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Articles on American Foreign Policy

American Values in Conflict: Democracy vs. Empire

This paper was published in the Journal of American Studies in Spring 2005.  It was presented at the American Studies Association of Korea meeting in October 2004 in Seoul, Korea.

I. The Ideology of Democracy and the Reality of American Foreign Policy
II. Formal vs. Informal Empire
III. The United States against Democracy in the Cold War
IV. The Contradictions of Imposing Democracy from Abroad
V. Empire as a Way of Life: Empire vs. Democracy on the Home Front
VI. Hegemony, Empire, or World Order?
VII. American Imposed Regime Change or Democracy on a Global Scale

From the Cold War into the 21st Century:
Change and Continuity in American Hegemonic Strategy

I. Continuity in American Hegemonic Strategy
II. Hegemonic Strategy in the Early Cold War
III. Shifting Strategy in the Later Cold War
IV. Hegemonic Habits in the Post-Cold War World
V. The Terrorism War: Comparison to the Early Cold War
VI. Lessons from the Conclusion of the Cold War

The Bush Administration and the Nuclear Issue on the Korean Peninsula

The Bush Administration and the Range of Policy Options toward North Korea

This paper was published as part of the European and Intercultural Discourses series, May 2005.

I. Bush Administration Policies toward North Korea
     Key Events in Bush Administration Policy toward North Korea
     Conflicting Demands on U.S. Policy Toward North Korea
II. Possible Long-term Outcomes on the Korean Peninsula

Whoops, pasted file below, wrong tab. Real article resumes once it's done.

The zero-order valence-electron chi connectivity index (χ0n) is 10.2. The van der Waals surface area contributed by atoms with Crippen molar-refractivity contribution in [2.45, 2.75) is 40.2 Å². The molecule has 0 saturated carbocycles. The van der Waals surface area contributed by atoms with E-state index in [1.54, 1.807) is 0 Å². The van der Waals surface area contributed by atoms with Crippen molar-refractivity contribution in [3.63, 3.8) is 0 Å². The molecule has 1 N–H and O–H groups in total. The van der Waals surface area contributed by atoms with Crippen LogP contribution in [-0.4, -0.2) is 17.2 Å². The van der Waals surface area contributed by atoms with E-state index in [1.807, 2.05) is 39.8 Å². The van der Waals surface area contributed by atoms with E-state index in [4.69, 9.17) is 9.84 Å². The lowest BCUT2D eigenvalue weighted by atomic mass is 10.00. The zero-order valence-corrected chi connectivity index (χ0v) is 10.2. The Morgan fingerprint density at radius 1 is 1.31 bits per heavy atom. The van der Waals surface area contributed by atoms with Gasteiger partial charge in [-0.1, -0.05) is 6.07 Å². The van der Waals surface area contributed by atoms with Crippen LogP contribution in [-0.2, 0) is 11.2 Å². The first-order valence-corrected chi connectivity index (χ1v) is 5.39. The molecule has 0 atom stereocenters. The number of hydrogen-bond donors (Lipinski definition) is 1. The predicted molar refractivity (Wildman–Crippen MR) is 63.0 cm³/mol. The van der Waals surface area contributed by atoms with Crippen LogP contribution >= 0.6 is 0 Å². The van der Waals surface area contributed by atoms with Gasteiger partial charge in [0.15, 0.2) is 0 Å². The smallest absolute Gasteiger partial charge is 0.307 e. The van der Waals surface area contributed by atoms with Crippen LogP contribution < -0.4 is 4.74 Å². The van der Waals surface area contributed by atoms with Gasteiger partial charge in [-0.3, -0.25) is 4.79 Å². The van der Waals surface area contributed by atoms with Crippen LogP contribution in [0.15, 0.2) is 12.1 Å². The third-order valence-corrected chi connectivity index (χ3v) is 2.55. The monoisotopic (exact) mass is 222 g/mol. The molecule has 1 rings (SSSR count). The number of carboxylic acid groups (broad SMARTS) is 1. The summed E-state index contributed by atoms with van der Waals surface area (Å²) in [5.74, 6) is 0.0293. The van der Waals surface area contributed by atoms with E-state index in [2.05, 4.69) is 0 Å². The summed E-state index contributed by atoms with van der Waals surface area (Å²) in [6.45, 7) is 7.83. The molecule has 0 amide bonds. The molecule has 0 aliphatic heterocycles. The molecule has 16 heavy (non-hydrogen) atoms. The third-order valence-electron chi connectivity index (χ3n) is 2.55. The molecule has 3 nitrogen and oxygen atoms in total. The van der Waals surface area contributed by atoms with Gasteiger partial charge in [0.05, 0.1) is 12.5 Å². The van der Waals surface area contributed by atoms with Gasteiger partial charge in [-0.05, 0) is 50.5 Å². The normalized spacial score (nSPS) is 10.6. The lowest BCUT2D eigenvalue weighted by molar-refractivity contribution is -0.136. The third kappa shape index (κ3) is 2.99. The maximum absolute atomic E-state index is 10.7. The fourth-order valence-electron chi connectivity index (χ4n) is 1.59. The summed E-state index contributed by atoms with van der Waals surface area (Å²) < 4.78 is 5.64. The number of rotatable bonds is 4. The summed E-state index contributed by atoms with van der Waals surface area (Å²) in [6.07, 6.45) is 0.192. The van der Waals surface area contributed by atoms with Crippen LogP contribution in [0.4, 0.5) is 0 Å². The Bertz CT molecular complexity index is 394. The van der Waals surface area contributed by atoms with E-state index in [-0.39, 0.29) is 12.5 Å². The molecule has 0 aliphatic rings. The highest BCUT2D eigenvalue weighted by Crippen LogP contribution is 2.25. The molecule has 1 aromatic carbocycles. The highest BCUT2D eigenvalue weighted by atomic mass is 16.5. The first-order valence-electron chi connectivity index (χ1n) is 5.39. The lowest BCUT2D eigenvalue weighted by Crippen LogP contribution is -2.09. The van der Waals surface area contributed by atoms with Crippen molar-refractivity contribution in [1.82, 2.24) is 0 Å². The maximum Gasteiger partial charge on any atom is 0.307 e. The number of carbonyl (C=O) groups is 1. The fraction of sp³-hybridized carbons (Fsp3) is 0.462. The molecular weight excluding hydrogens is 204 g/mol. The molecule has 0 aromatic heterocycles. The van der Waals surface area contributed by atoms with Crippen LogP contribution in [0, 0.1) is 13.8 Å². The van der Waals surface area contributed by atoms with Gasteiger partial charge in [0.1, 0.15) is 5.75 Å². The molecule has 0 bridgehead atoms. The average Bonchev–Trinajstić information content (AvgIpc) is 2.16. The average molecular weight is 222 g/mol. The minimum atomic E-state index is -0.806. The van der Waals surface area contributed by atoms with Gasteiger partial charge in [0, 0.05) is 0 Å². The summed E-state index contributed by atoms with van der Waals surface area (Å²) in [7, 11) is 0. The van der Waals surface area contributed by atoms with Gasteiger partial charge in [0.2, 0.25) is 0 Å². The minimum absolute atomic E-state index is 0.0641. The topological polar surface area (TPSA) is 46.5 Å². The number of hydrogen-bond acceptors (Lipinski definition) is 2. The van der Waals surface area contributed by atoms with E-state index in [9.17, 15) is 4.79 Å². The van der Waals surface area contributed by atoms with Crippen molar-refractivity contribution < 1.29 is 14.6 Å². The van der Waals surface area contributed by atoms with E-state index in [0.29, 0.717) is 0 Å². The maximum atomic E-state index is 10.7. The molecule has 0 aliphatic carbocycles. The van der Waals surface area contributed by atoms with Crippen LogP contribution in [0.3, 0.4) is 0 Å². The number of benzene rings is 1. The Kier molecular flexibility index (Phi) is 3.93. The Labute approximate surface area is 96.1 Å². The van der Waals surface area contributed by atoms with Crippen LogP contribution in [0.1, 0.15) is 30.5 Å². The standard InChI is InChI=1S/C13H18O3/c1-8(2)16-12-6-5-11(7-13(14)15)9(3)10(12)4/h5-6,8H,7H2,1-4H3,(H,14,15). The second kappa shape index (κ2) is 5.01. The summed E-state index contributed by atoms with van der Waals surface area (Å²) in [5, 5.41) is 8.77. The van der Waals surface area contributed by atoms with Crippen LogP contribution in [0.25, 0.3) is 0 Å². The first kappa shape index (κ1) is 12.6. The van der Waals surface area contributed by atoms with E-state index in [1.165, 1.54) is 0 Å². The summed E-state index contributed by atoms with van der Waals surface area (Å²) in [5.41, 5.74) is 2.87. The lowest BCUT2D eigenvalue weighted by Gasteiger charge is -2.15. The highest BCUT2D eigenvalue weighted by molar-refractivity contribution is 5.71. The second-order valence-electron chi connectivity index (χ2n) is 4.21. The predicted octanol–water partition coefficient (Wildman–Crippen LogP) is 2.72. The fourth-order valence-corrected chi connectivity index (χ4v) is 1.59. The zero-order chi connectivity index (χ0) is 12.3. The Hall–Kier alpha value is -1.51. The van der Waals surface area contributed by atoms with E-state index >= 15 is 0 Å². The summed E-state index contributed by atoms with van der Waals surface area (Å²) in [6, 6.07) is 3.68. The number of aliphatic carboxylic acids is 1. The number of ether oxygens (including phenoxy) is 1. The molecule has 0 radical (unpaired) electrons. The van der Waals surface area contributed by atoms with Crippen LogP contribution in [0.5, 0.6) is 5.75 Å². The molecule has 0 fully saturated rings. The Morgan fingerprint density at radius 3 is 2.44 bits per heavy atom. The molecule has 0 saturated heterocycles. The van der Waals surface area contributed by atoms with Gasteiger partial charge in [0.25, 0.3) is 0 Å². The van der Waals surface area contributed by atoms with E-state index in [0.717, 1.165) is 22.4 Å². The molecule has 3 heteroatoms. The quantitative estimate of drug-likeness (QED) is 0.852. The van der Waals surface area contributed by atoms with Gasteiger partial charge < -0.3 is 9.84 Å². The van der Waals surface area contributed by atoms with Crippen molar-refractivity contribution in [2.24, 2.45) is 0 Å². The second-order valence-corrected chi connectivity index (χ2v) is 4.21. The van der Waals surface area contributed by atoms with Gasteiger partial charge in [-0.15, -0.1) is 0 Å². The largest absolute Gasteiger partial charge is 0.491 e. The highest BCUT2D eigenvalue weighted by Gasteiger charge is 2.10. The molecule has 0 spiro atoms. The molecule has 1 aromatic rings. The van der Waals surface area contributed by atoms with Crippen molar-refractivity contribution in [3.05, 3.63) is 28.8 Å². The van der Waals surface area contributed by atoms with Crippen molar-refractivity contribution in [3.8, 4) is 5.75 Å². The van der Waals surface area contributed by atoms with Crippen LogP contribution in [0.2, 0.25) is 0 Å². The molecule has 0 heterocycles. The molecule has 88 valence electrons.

III. Three Policy Approaches to the DPRK and Their Possible Outcomes
IV. Lessons of History for the Korean Peninsula

The U.S.-North Korea Relationship after the 2004 Presidential Election


The early days of the second Bush term will likely see more temporizing and malign neglect because the contradictory policy pressures apparent in the first term endure.  Neoconservatives will still seek greater confrontation and eventual regime change.  The realities of the region are that South Korea and China in particular will exert strong pressures to avoid confrontation and pursue negotiation.  The U.S. will still be distracted by the conflict in Iraq and perhaps by new developments in Palestine and/or Iran as well.

The Bush Administration, the North Korean Nuclear Crisis, and the Future of Multilateralism in Northeast Asia

This paper was published in the Ritsumeikan Journal of Asia Pacific Studies , Vol. 16, Spring 2005.

American hegemony is based on a global system of alliances and multilateral institutions, yet the U.S. has always set itself above these international institutions as the sole righteous judge of international conduct.  The Bush administration’s foreign policy expresses the same contradictions—desire for international support but willingness to act without it.  In the East Asian region, during the Clinton administration America’s hegemonic alliance systems were supplemented by  a more inclusive and expansive regional multilateralism.  Some foresaw a post-hegemonic American strategy of deepening regionalism and multilateralism.  However, the Bush administration doctrine of unilateral preemption of threats puts in doubt the whole process of East Asian integration.  If this doctrine were applied to North Korea it could repolarize the region.  The inclusion of North Korea in the axis of evil has been supplanted by demands for multilateral talks.  This is a more positive approach, but it is not yet clear whether the U.S. and North Korea are ready to make the necessary compromises.